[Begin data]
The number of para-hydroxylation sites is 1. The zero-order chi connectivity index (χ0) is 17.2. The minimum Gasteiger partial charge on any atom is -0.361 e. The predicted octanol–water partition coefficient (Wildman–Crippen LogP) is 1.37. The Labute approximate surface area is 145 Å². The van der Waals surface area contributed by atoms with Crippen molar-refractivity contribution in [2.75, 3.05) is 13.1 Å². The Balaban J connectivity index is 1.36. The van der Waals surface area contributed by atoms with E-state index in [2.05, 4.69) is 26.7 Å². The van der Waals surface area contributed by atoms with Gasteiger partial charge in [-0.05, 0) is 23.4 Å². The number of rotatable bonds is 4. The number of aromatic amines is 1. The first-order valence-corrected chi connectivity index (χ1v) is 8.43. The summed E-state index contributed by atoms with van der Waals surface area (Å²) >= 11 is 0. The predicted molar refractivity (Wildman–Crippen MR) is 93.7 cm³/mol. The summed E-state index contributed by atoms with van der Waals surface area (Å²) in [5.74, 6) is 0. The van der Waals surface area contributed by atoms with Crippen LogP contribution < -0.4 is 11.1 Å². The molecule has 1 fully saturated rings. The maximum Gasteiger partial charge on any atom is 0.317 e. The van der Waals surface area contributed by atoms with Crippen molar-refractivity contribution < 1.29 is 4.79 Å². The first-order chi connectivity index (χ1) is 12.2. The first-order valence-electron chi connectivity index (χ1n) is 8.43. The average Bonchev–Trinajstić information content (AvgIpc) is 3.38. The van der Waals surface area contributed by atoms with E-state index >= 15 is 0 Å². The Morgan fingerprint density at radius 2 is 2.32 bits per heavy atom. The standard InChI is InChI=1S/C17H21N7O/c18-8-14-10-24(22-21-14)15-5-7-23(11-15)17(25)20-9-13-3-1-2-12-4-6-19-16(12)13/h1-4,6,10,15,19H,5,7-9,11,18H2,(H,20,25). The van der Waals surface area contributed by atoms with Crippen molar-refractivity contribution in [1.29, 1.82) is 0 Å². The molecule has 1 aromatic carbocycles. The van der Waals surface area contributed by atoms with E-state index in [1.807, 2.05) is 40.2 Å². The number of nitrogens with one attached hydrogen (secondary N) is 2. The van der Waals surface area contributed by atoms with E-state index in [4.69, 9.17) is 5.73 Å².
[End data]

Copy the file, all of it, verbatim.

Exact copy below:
The number of para-hydroxylation sites is 1. The zero-order chi connectivity index (χ0) is 17.2. The minimum Gasteiger partial charge on any atom is -0.361 e. The predicted octanol–water partition coefficient (Wildman–Crippen LogP) is 1.37. The Labute approximate surface area is 145 Å². The van der Waals surface area contributed by atoms with Crippen molar-refractivity contribution in [2.75, 3.05) is 13.1 Å². The Balaban J connectivity index is 1.36. The van der Waals surface area contributed by atoms with E-state index in [2.05, 4.69) is 26.7 Å². The van der Waals surface area contributed by atoms with Gasteiger partial charge in [-0.05, 0) is 23.4 Å². The number of rotatable bonds is 4. The number of aromatic amines is 1. The first-order valence-corrected chi connectivity index (χ1v) is 8.43. The summed E-state index contributed by atoms with van der Waals surface area (Å²) >= 11 is 0. The predicted molar refractivity (Wildman–Crippen MR) is 93.7 cm³/mol. The summed E-state index contributed by atoms with van der Waals surface area (Å²) in [5.74, 6) is 0. The van der Waals surface area contributed by atoms with Crippen LogP contribution < -0.4 is 11.1 Å². The molecule has 1 fully saturated rings. The maximum Gasteiger partial charge on any atom is 0.317 e. The van der Waals surface area contributed by atoms with Crippen molar-refractivity contribution < 1.29 is 4.79 Å². The first-order chi connectivity index (χ1) is 12.2. The first-order valence-electron chi connectivity index (χ1n) is 8.43. The average Bonchev–Trinajstić information content (AvgIpc) is 3.38. The van der Waals surface area contributed by atoms with E-state index >= 15 is 0 Å². The Morgan fingerprint density at radius 2 is 2.32 bits per heavy atom. The standard InChI is InChI=1S/C17H21N7O/c18-8-14-10-24(22-21-14)15-5-7-23(11-15)17(25)20-9-13-3-1-2-12-4-6-19-16(12)13/h1-4,6,10,15,19H,5,7-9,11,18H2,(H,20,25). The van der Waals surface area contributed by atoms with Crippen molar-refractivity contribution in [1.29, 1.82) is 0 Å². The molecule has 1 aromatic carbocycles. The van der Waals surface area contributed by atoms with E-state index in [1.807, 2.05) is 40.2 Å². The number of nitrogens with one attached hydrogen (secondary N) is 2. The van der Waals surface area contributed by atoms with E-state index in [4.69, 9.17) is 5.73 Å².